Dedman College News Originally Posted: March 5, 2021 The Texas State Historical Association named SMU PhD Graduate Joel Zapata (now assistant professor of history at Oregon State University) winner of the Catarino and Evangelina Hernández Research Fellowship in Latino History for his project titled, “From West Texas to the World: Chicana/o Activist Print Culture and Social Transformation." The Clements Center is proud to have supported his research. Congratulations, Joel!
Dedman College News Originally Posted: March 4, 2021 Clements Center fellow Miguel Ángel González-Quiroga was awarded the Ramirez Family Award for Most Significant Scholarly Book from the Texas Institute of Letters for his book War and Peace on the Rio Grande Frontier, 1830-1880 (University of Oklahoma Press). His book previously won both the Tejano Book Award from the Tejano Genealogy Society and the Coral Horton Tullis Memorial Prize from the Texas State Historical Association. https://www.oupress.com/books/15456265/war-and-peace-on-the-rio-grande-frontier-1830?fbclid=IwAR2MLmbT0kO6B7-2bWhWqF2OovagpyzSjfPM6_EUUEut4vbv9HS9UrDEOak
Congratulations to Aaron Sanchez (SMU Ph.D. 2013) on the publication of his book _Homeland: Ethnic Mexican Belonging since 1900_ (University of Oklahoma Press, 2021). The Clements Center is proud to have supported Aaron and his research. https://www.oupress.com/books/16122730/homeland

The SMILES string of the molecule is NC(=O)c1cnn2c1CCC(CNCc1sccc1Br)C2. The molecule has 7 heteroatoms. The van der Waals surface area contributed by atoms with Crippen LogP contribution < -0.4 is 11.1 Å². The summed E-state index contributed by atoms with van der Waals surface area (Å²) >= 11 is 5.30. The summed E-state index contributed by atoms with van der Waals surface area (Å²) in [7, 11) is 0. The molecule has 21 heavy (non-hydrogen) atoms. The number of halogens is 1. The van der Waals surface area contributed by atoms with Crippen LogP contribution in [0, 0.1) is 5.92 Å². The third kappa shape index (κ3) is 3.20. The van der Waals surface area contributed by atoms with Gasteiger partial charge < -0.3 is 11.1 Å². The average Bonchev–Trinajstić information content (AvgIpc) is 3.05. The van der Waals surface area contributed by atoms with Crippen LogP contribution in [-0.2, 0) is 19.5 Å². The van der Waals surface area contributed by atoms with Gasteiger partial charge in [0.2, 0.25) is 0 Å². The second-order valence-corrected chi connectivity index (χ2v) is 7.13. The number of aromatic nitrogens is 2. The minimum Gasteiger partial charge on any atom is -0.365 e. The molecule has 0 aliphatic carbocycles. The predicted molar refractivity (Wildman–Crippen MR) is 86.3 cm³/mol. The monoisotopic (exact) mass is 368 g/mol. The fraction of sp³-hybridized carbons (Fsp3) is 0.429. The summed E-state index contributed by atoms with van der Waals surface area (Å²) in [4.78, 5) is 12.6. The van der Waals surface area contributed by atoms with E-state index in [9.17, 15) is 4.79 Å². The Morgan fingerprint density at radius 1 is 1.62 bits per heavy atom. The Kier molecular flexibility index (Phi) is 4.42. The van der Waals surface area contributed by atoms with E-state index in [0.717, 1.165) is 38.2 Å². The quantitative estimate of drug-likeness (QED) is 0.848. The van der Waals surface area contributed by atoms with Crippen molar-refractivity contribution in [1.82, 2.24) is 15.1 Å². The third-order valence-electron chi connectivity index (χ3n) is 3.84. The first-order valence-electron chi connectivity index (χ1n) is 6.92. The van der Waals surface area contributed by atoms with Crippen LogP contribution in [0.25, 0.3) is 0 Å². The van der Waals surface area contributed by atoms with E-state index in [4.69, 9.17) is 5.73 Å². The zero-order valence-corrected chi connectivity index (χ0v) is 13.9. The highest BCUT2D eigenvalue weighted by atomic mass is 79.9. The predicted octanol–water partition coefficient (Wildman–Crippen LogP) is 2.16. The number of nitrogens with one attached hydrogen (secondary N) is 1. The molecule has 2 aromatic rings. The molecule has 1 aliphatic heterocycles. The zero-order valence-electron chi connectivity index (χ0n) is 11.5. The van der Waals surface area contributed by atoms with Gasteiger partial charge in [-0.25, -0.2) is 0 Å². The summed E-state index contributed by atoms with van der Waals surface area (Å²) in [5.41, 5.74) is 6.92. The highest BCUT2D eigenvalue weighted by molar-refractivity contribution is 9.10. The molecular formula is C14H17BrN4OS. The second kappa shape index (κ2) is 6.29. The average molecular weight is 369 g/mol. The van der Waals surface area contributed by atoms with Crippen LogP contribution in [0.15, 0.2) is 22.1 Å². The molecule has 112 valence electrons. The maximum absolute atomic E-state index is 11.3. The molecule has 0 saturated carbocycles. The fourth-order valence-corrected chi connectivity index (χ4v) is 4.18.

Congratulations to Jenny Seman (SMU PhD, 2015) on the publication of her book, Borderlands Curanderos: The Worlds of Santa Teresa Urrea and Don Pedrito Jaramillo (University of Texas Press, 2021). The Clements Center is proud to have supported Jenny and her research. https://utpress.utexas.edu/books/seman-borderlands-curanderos
Texas Monthly Originally Posted: February 2021 Andrew R. Graybill is a professor of history and the director of the William P. Clements Center for Southwest Studies at Southern Methodist University. This article originally appeared in the February 2021 issue of Texas Monthly with the headline “A Historian’s History.” While working in the archives at the Dolph Briscoe Center for American History at the University of Texas at Austin, the historian Michael Collins came across what he describes, somewhat hyperbolically, as “a buried treasure—pure gold, at least in a figurative sense.” It was the unfinished autobiography of Walter Prescott Webb, perhaps the most famous historian the Lone Star State has ever produced. Webb drafted the manuscript in his mid-fifties while spending the 1942–1943 academic year at the University of [...]